Like many cities in Northeast Ohio, Barberton—known as the magic city-- is facing issues of population loss, job loss, and financial difficulty. While it is a city rich in civic pride, those challenges are playing a role in next week’s Democratic mayoral primary.
Whoever wins will have to bring together a city divided.
From a pickup truck that serves as a parade float, Journey's hopeful anthem "Don't Stop Believin'" blares. Barberton mayor William Judge runs alongside, shaking hands with Labor Day parade watchers on Wooster Road as he campaigns for a third term. The music behind him dates back to the early '80s, a time when the late William J. Judge was mayor. The city is different for his son. “You know, we're operating like we're 60-70,000 residents. We’re 27,000," said Mayor William B. Judge. "The loss of B&W is forcing us to reorganize internally.”
B&W is Babcock and Wilcox. The company is leaving Barberton after 113 years, taking several hundred jobs, and more than a million dollars in income taxes to Akron’s east end. The loss is a blow to a city that does not want to think its best days are behind it.
“We have a lot of magic pride here. A lot. And to live in this city, I don't think people understand until they actually live here," said Carla Debevec. She’s running against Judge to lead the city where she grew up. In a stylish red dress and colorful heels, she projects an image more refined than this blue collar, working class town. That’s one thing that bothers her. “The perception from other communities of what our citizens are like. I've always been raised that I can't sit around and complain, if I want to see a change, I have to be active in initiating that change," Debevec said.
That comes in part from Debevec’s father, Randy Hart, who is the longest serving mayor in Barberton history, having held the office from 1993 to 2008.
"I'm awfully proud of her," Hart said of his daughter. "She's worked hard. She's been on council for eight years and chair of finance. And that's one of the tougher committees to be on. She's done an excellent job, and she's ready."
Ready to face challenges in a city that has plenty. The job losses are reducing the city’s revenue. Flooding has been a persistent problem, damaging a number of homes in June. The opioid crisis has been felt here too.
Sharon Shimp is watching the parade with a curly-haired toddler who’s in her custody because of a parent’s addiction. "Somebody needs to do something. It's sad. These kids that are coming from these parents is it just breaks my heart."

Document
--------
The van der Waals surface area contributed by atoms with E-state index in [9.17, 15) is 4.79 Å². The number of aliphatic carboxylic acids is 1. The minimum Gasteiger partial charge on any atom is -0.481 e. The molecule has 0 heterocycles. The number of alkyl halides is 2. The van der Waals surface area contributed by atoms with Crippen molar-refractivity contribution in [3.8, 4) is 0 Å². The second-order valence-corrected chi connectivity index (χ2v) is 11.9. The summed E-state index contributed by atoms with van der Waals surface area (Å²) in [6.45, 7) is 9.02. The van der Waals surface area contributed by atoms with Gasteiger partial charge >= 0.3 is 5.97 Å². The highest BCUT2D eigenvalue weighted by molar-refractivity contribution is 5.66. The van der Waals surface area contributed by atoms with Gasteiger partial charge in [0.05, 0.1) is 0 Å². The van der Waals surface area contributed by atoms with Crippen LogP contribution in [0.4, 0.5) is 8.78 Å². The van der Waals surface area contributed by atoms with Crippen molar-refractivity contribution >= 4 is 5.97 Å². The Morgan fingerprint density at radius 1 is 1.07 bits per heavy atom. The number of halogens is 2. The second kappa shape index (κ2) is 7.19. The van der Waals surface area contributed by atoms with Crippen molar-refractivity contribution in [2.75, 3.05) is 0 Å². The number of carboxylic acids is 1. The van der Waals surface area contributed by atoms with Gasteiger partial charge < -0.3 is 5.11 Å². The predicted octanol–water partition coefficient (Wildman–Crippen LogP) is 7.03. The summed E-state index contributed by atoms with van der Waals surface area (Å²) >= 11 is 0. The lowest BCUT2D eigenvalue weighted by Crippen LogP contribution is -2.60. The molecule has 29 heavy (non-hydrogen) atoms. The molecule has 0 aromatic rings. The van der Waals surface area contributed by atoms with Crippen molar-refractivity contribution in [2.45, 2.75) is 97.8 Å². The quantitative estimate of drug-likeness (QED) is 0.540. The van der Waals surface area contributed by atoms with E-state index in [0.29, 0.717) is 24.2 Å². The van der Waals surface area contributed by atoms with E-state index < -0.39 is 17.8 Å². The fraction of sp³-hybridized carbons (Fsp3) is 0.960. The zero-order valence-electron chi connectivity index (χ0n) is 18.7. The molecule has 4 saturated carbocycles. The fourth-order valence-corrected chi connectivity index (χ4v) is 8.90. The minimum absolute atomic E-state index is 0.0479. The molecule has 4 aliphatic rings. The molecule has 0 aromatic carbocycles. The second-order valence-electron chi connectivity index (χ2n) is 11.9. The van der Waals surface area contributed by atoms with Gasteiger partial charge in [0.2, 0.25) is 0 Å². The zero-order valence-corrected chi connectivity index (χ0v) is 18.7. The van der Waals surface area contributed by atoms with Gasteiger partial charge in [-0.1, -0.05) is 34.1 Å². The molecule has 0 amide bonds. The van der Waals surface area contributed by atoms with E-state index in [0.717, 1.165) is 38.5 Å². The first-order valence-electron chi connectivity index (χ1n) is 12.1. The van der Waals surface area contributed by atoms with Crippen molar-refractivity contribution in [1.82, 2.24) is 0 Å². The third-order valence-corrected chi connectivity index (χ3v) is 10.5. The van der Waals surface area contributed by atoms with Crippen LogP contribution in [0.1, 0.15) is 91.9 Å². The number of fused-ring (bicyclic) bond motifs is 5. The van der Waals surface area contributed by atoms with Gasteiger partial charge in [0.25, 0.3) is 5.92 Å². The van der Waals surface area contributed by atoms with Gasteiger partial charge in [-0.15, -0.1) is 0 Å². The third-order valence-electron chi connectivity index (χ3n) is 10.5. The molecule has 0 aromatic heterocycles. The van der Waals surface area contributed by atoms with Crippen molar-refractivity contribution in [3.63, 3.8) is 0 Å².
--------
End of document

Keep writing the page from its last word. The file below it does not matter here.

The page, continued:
Three quarters of Barberton students are economically disadvantaged according to data from the state education department.
“I mean, the community is kind of, you know, separated with income," said Marcell Harris, a 16-year Barberton resident. He sits in a folding chair on West Lake Avenue catching the parade’s end. He’s watched as the city has struggled, including dealing with a budget shortfall earlier this year of 4-million dollars.
“We laid off, I believe a couple of firefighters and a couple of police officers. I know the city has problems with drugs and crime, and we put back on the firefighters kind of before the police officers. But if we could just look into you know, where we really need to spend our money and how it's going to improve our community, I think would be better,” Harris said.
Tom Brankel wants to see improvements too. He’s lived in Barberton for seven of his eight decades and says houses are overcrowded and need to be inspected.
“It's not being done and too many people are taking advantage of it and not taking care of their properties.”
What’s not getting done has brought another candidate into the primary race as well. Steve Brookens has lofty goals. "I want to go down as being the greatest mayor that the city of Barberton ever had," he said.
Brookens has no previous experience in elected office. But he says his background in business and sports—he was known as the green hornet in pro wrestling—is training enough. He’s running as a Democrat, but Brookens voted Republican in the 2016 primary. "The only reason I changed the parties was, is because I believed in what Donald Trump had to say. And I did not like the Democratic Party back then. And when I decided to run for mayor back for Barberton, Barberton has always been a democratic town."
According to the Barberton Herald, eighteen of the city’s 30 mayors have been Democrats. And it’s certain the next mayor will be too. No other candidate is on the ballot in November. So whoever wins the primary will take the reins of a city that could use a little magic.